3. Measuring apparatus in accordance with claim 1 in which said subtraction means comprises:
pulse delay circuit means which also receives said first sequence of pulses from said pulse generating means and produces a second sequence of pulses of the same amplitude and duration as said first sequence of pulses, but reversed in polarity and delayed by an odd integral number of quarter periods of said component from said first sequence, and which delivers said second sequence of pulses to said sampling means, thus producing in the output of said sampling means a sequence of samples reversed in polarity from the first sequence of samples produced by said first sequence of pulses.
Description
BACKGROUND OF THE INVENTION

This invention relates to measurement of steady-state evoked potentials from the nervous system measured on the body by means which substantially reduces background noise and does not alter the evoked potential.

Steady-state evoked potentials are caused by a rapidly repeated periodic tactile, auditory, optical or other stimulus, and are of great medical value, first to reveal specific brain activities in which different types of information are handled simultaneously in separate channels, second to provide an objective indicator of sensory function where perceptual tests are impractical, as they are with infants and animals, and third to distinguish organic from psychogenic disorders.

A serious difficulty in the use of apparatus of the prior art is to detect the relatively weak evoked potentials in the presence of much stronger background noise due to the general electrical activity of the nervous system. The measurement means of the prior art uses highly selective circuits at the fundamental frequency of the stimulas and at each higher harmonic in order to pass the evoked potential and stop background noise. This is unsatisfactory in that it restricts the response of the apparatus to a number of narrow bands, which may be narrower than the evoked potentials, on the probably erroneous assumption that the evoked potentials are simple sine functions with harmonic frequency ratios. If an evoked potential consists of two or more sine functions not harmonically related this method of measurement is inadequate and misleading. It seems probable that in many cases the stimulus in not a simple sine function, and that the prior art measurement means are largely responding to the characteristics of the stimulus. Even when the stimulas is a sine function the evoked potential may involve amplitude modulation, angle modulation, amplitude limiting and other processes that render the Fourier statement of the evoked potential, as given by measuring instruments of the prior art, incomplete and perhaps inaccurate. In addition, filters narrow enough to block substantially all noise have a very slow response. Apparatus according to this invention substantially removes all noise, from a band including at least one harmonic component of the evoked potential, without materially altering the amplitude or phase of closely associated components, such as sidebands, in the same band as a harmonic component.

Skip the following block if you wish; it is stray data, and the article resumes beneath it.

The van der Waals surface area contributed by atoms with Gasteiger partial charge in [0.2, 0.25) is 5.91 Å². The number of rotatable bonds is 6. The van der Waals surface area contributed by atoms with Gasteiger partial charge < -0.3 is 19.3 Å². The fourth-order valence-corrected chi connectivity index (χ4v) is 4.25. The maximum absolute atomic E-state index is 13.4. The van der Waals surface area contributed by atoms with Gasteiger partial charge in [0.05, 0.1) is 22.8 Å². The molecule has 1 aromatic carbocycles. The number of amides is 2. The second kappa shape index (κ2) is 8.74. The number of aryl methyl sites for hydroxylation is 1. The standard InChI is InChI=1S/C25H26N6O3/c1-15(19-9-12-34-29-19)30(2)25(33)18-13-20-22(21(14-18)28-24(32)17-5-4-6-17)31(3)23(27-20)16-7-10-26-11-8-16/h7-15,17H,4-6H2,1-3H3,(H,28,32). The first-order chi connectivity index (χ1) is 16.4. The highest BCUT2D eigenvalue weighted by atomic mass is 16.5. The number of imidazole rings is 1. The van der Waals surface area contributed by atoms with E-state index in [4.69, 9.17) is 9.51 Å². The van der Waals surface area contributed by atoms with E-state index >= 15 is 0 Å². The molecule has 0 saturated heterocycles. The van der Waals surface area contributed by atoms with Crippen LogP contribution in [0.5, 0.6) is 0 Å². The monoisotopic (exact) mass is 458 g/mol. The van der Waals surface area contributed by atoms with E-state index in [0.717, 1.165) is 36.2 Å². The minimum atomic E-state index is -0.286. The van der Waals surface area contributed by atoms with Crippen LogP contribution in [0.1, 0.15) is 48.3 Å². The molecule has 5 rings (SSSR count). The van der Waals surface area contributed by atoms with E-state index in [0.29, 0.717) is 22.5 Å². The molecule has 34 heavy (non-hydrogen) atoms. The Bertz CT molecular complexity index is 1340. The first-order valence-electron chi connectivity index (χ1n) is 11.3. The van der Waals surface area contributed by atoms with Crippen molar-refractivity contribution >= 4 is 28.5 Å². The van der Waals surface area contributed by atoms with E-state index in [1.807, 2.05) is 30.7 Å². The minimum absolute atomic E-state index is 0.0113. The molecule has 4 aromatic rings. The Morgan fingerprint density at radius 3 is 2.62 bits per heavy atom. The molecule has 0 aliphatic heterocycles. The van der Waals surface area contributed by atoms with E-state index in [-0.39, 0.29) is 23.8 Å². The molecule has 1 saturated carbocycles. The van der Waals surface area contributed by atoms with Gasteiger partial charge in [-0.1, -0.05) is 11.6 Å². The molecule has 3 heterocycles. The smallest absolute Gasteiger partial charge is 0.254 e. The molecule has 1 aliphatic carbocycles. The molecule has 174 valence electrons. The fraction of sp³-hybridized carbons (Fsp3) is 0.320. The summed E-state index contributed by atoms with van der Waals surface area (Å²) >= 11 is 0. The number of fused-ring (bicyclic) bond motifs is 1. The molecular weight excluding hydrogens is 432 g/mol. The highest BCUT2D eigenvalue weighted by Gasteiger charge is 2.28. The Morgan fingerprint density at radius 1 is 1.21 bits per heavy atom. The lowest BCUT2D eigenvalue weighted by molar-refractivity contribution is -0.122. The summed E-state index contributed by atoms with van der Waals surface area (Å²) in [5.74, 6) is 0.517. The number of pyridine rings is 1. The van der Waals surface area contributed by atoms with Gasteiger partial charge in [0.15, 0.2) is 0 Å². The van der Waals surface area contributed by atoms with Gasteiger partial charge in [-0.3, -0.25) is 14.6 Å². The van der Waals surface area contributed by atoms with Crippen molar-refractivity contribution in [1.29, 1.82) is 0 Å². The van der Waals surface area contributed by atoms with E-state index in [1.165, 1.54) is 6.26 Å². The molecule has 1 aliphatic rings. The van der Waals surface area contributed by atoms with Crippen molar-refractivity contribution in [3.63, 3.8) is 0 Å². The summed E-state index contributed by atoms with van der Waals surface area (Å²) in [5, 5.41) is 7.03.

We do not know of any relevant prior art.

BRIEF DESCRIPTION OF THE INVENTION

Steady-state evoked potential appears at the surface of the body in response to electrical activity of the nervous system, caused by a rapidly repeated periodic tactile, auditory, optical or other stimulus. The evoked potential is known to have a fundamental component with the same frequency as the stimulus, and may also have components at other harmonics, plus amplitude-modulation sidebands associated with the fundamental and its harmonics. The evoked potentials are low, of the order of a few microvolts, and are difficult to separate without distortion from the background noise potentials due to the general electrical activity of the nervous system, which may be 20 to 40 dB higher than the evoked potentials. The fundamental frequency of the potentials, which may be regarded as the first harmonic of the stimulus frequency, typically covers a range of 5 to 20 Hz. In the apparatus of this invention the components of the evoked potential are separately shifted by well-known modulation methods to a selected frequency band defined by a first band-pass filter, with a bandwidth less than the fundamental frequency, and which includes one harmonic component of the evoked potential plus any associated sidebands and background noise in the selected frequency band. The lowest frequency of the selected frequency band has a frequency of zero-crossings greater than the minimum sampling or Nyquist frequency for the selected frequency band.